The Psychology of Judgmentalism – 5

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In his work on distinguishing between healthy judgment and judgmentalism, Terry Cooper tackles the distinction between guilt and shame (Chapter 5: “Guilty Judgments vs. Shameful Judgmentalism”). This is from Table 5.1: Cooper describes guilt as specific with respect to behavior or action; shame labels oneself. Healthy guilt can focus on what can change whereas shame attacks utilizing “global generalizations” that facilitate a zero-sum perspective. Guilt leads the way to forgiving oneself, recognizing limitations and seeing “the worthwhile person underneath the unhealthy behavior”; shame “does not respond to forgiveness.” Healthy guilt can lead to disclosure to others one trusts, while shame isolates, trying to hide from both self and others. Healthy guilt can rid itself of unrealistic or unattainable standards; shame is associated with ideal or unattainable standards. Healthy guilt moves toward accepting oneself, while shame leads to self-punishment.  

 

 

 

 

For reflection: Later in the chapter, Cooper suggests that shame is “judgmentalism turned inward.” Interesting idea, right? What are your thoughts?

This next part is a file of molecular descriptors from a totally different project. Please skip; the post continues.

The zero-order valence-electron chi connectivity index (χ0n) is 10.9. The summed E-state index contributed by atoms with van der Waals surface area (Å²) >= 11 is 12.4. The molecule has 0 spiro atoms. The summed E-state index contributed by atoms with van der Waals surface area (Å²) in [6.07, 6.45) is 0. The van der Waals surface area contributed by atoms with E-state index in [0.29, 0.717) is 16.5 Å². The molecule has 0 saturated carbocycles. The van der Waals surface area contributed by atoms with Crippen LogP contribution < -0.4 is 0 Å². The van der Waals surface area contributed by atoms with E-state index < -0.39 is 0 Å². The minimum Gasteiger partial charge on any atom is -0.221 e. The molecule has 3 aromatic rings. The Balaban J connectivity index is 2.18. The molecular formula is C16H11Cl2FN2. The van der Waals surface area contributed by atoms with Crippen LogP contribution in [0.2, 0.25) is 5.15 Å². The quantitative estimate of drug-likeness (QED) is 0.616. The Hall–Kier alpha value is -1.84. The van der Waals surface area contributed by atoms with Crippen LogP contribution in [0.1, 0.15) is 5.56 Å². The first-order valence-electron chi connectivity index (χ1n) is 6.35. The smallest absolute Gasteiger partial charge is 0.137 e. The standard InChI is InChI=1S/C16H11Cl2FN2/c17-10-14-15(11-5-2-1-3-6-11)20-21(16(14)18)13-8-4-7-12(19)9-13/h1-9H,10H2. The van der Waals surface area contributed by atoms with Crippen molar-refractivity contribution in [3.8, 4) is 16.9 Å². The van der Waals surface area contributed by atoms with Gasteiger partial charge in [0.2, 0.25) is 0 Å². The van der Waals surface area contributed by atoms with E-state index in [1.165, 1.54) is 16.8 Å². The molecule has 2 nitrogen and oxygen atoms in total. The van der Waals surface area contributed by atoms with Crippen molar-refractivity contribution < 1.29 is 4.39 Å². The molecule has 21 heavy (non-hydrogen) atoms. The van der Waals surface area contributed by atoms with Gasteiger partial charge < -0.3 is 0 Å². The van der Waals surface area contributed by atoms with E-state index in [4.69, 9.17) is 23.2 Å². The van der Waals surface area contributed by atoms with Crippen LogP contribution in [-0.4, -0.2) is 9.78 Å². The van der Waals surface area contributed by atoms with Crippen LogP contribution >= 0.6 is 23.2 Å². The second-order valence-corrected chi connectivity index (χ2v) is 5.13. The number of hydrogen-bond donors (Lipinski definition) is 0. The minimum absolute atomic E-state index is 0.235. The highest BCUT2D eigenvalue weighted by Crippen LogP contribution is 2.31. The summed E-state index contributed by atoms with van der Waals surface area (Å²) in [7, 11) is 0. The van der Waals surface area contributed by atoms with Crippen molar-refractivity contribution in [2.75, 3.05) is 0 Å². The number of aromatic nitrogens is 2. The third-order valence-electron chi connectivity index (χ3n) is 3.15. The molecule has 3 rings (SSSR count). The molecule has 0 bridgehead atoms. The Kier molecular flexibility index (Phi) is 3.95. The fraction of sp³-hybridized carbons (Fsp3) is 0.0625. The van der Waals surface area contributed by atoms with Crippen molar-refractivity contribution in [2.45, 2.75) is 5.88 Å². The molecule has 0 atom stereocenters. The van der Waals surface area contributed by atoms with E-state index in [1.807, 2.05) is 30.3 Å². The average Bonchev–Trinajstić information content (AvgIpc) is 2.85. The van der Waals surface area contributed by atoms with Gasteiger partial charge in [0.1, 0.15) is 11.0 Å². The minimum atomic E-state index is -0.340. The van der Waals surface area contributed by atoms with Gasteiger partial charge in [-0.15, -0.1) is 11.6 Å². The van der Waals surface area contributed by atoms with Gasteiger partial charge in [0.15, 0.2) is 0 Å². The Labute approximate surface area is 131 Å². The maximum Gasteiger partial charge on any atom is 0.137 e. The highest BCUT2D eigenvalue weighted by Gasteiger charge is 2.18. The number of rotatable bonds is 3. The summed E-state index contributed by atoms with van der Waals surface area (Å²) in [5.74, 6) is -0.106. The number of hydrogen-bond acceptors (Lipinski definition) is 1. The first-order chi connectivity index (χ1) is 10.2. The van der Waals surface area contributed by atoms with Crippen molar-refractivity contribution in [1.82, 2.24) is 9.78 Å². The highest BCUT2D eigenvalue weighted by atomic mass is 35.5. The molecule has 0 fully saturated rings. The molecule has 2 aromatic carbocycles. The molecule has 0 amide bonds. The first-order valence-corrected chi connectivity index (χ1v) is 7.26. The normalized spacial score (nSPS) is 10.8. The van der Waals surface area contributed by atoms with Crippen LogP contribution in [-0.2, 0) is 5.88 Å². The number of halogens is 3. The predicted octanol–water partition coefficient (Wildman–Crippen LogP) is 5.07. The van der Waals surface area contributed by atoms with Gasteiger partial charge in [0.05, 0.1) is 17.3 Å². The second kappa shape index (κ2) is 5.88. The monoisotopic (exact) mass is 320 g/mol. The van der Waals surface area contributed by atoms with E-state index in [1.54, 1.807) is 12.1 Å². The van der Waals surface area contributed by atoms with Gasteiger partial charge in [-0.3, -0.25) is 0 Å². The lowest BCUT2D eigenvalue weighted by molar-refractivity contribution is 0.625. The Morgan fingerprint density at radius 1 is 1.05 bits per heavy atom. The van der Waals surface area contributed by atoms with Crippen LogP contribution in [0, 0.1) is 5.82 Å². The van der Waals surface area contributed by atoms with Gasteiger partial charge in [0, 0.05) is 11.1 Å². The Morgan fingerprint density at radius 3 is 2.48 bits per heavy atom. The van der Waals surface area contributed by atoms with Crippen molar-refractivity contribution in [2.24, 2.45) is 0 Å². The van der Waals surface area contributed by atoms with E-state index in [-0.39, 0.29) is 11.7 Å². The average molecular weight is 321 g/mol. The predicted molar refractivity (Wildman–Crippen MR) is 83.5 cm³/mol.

1 Comment

  1. I really like the distinction between guilt and shame, because in the past I have used these terms interchangeably and I think the distinction could be helpful and again provide a check to keep people from being too hard on themselves. The idea that shame is judgmentalism turned inward also resonated with me. How Cooper describes shames gives it many parallels with judgmentalism. Both equate the behavior with the person, lead to unrealistically high standards, and punish either the self or others. I think often times people who are judgmental of others, when they stop to think of themselves can often be just as judgmental towards their own thoughts or behavior. It seems that being judgmental is the way that they relate to both themselves and others. If they do not know how to love themselves, they struggle to love others. In Mark 12:31 it says “…Love your neighbor as yourself…,” which implies that in order to know how to love your neighbor, you look at how you love and take care of yourself. So it seems likely that if someone is highly judgmental towards other people, they are probably harsh on themselves as well.

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